It was about 40 minutes before the start of the Givenchy show when I got a familiar knot in my stomach, accompanied by the crippling wave of anxiety every digital journalist feels while testing a new product.

“This may not work,” I admitted to my colleague Jabin Botsford, referencing my crazy scheme to add to our New York Fashion Week coverage using Story Spheres, a beta product from Google Labs that embeds sound in 360-degree panoramas.  

We were sweating in the heat outside Pier 26 along the Hudson River, watching the lucky contest winners who scored tickets to designer Riccardo Tisci’s New York sojourn form an impressive line, when we realized the remote control that was supposed to fire the six GoPro cameras on our 3D-printed mount was dead. There was no time to get to a store to buy a new one. And the GoPro app only connected to one camera at a time — meaning we had no way to take the images we needed in order to create a panorama. It was time for frantic phone calls.

We found a lifesaver in Post photo editor Wendy Galietta, and devised a plan. We would set the GoPros to take video during the show, and Wendy would pull screengrabs from a set segment and stitch them together.

The quality was less than we’d hoped for but we got the shot — an impressive view of the runway with New York City and One World Trade soaring in the background. One down. A half-dozen more to go.

The possibility of failure is omnipresent in the realm of digital experimentation — an image doesn’t materialize, audio doesn’t record, an app crashes. It can happen in the blink of an eye and ruin an entire coverage plan. That sobering reality — that you are constantly walking the fine line between disaster and success — can be addictive for many of us who thrive on the freedom of trying something completely unprecedented.

In my role at The Post I am constantly experimenting with new products and platforms, and have often used Fashion Week to do so. The news value is obvious — fashion is a $1.2 trillion global industry and many of the trends are set at the semi-annual shows in the big four locations of New York, London, Milan and Paris. And the artistic significance can’t be overstated — seeing a garment that was meticulously manifested from a designer’s imagination can be a captivating and emotional experience.

But Fashion Week is also an exhausting gauntlet of crowded photo pits, WiFi dead zones, uncertain venues, complicated lighting scenarios and general chaos. This makes it an ideal environment for testing.

As every product manager knows, the most significant bugs are not revealed in staged testing environments. They require real-life, worst-case scenarios to emerge organically — scenarios fashion week has in spades.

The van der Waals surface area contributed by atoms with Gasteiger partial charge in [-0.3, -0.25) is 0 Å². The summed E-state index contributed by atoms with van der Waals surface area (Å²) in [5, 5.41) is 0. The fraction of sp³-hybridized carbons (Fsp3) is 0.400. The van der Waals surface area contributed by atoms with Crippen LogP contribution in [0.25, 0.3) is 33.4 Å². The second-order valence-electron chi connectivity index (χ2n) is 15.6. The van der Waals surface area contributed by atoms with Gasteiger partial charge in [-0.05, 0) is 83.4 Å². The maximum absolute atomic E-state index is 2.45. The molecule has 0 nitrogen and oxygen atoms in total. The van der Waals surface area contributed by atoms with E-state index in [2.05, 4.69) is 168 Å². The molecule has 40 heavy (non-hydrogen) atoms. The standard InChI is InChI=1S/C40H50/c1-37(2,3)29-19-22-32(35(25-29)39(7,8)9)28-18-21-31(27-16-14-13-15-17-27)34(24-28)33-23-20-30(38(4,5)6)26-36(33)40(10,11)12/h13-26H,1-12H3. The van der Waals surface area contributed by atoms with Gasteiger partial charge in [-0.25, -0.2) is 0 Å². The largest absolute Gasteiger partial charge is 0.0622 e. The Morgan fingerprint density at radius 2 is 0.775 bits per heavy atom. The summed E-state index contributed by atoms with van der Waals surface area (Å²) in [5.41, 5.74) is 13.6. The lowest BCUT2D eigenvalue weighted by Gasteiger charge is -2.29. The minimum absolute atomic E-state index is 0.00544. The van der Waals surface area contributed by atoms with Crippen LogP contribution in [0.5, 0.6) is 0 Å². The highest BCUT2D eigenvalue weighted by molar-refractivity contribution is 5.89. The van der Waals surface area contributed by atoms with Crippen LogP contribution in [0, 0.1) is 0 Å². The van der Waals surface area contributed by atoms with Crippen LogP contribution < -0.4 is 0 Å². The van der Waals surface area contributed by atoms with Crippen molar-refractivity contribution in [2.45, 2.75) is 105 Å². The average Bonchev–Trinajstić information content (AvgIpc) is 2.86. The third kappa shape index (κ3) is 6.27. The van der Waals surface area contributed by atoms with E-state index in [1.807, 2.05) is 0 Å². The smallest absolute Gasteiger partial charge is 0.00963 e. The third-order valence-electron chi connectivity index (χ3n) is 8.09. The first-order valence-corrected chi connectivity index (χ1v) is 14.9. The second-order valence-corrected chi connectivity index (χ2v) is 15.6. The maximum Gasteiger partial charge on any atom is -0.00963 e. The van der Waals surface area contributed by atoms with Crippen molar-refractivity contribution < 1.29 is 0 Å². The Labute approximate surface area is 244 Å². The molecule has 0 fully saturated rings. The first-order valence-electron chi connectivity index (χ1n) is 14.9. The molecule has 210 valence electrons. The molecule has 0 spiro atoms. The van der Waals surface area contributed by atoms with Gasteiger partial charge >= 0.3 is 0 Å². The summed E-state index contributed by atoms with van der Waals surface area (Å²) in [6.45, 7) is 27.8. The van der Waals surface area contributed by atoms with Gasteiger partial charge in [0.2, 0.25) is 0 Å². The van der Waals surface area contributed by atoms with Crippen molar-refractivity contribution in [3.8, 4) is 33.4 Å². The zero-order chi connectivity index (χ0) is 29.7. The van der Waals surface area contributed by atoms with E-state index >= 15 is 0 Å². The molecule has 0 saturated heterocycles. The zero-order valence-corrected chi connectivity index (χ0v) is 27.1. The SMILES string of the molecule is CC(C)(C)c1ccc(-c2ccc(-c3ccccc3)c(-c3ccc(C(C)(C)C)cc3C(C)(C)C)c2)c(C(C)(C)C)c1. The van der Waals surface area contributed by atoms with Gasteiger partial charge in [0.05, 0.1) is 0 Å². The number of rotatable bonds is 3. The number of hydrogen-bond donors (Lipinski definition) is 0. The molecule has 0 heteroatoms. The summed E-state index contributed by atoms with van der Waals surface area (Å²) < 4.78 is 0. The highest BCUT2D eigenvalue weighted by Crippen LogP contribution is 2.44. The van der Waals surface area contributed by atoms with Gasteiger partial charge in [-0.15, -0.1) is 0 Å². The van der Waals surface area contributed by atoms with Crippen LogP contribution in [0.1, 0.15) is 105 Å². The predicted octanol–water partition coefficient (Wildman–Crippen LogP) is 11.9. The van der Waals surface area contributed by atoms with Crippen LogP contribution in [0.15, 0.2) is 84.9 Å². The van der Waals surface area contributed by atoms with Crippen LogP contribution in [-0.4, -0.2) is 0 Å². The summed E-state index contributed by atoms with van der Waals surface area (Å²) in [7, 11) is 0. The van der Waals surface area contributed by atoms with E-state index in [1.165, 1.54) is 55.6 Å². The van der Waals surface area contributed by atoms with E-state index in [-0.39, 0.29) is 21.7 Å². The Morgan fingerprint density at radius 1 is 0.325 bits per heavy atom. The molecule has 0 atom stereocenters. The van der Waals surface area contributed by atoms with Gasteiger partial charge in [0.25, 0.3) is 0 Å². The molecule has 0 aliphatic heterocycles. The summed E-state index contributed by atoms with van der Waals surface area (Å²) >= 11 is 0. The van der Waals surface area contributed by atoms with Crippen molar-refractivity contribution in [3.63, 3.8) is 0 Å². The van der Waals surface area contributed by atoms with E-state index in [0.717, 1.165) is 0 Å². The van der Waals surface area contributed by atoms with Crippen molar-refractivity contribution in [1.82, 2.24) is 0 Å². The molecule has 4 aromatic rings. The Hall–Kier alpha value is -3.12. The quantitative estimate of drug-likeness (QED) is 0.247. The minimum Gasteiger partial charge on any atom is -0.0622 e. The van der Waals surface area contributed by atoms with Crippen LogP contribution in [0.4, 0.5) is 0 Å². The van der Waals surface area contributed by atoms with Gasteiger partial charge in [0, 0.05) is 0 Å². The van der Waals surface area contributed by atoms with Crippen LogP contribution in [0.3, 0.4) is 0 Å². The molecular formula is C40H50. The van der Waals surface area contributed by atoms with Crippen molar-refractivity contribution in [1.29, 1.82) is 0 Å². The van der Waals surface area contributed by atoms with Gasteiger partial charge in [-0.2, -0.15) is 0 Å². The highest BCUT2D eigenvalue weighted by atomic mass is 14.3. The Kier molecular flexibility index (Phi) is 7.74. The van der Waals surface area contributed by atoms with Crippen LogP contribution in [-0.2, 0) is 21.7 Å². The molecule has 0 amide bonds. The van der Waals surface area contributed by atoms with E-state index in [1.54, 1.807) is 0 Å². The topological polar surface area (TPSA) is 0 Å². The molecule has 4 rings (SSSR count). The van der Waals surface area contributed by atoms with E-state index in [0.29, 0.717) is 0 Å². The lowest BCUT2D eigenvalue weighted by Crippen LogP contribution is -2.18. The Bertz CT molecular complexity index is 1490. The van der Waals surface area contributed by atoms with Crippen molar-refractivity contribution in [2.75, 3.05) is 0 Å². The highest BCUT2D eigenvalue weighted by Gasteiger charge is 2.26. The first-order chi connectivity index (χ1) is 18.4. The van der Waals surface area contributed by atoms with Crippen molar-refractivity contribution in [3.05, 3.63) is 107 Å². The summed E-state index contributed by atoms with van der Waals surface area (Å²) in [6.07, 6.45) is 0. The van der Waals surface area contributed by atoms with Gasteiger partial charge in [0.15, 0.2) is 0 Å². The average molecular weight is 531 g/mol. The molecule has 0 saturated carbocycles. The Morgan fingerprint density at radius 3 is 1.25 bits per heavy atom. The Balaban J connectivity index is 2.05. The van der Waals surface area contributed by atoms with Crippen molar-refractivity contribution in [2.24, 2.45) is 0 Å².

Which explains our second big challenge of the project. After replacing the remote and one of the finicky GoPros the next morning, we tried the whole process again at Rebecca Minkoff. The show was set at Skylight Clarkson Sq — essentially a warehouse off the West Side Highway. The cavernous room killed our cell reception, as well as the connection between the now-working remote and cameras. A situation we never dreamt of while shooting in our controlled environments in D.C.

We were back to video, and a significantly more labored stitching contribution from Wendy than we had originally planned. We tried the same approach a few hours later with Mara Hoffman to the same success, though the quality was still low.

For the last two shows of the day, we decided to bump the cameras up to a higher quality video setting to help with the glare and graininess on some of the earlier images. The change caused the images to make a smaller crop, an unexpected result that reduced the overlap of the images to the extent that they could not be stitched together. It was only after Wendy began to edit the images from Alexander Wang — one of the most important shows of the weekend — that we caught the mistake.

For anyone who hasn’t received one of those calls from an editor — the ones that lead to the news your material is not usable — it is fairly traumatic.

First there is denial.

“You’re going to have to trust me on this,” Wendy replied to my whimpering and disillusioned request to see the end result. “I tried it all. It doesn’t work.”

Then there is the desire to hack it into something else.

“Can we make GIFs with sound?”

No, we didn’t account for any video resourcing for this project.

Then comes acceptance and the need to replace the failure with a success story. We had one more appointment and one more show, and we needed to make them count. Michelle Smith of Milly invited us to crash her showroom as she finished model fittings and final preparations, and we took advantage of the light-filled, 20th-floor studio. Miraculously, the remote fired all cameras and the stitching took a fraction of the time of the other panoramas.

Last we headed backstage at Prabal Gurung, where our lucky streak continued. We wound up with three panoramas, and some beautiful quotes from the Nepalese designer who opened his show with songs by Buddhist monks to recognize the generous contribution the fashion community made to his home following the devastating earthquake earlier this year.  

At the after party, photographer Steven Sebring explained how he created the 360-degree GIFs of models in Gurung’s clothing that were projected onto the walls — patented software and a track of 100 DSLRs is the trick, he said. As we discussed tactics, we agreed that this type of interactive, immersive experience is the future. What if every look from every show was stored in a digital archive? A museum a la Vogue’s new Runway feature, but with fully rotating images? Let’s hope. And in February we’ll try it again — with better cameras.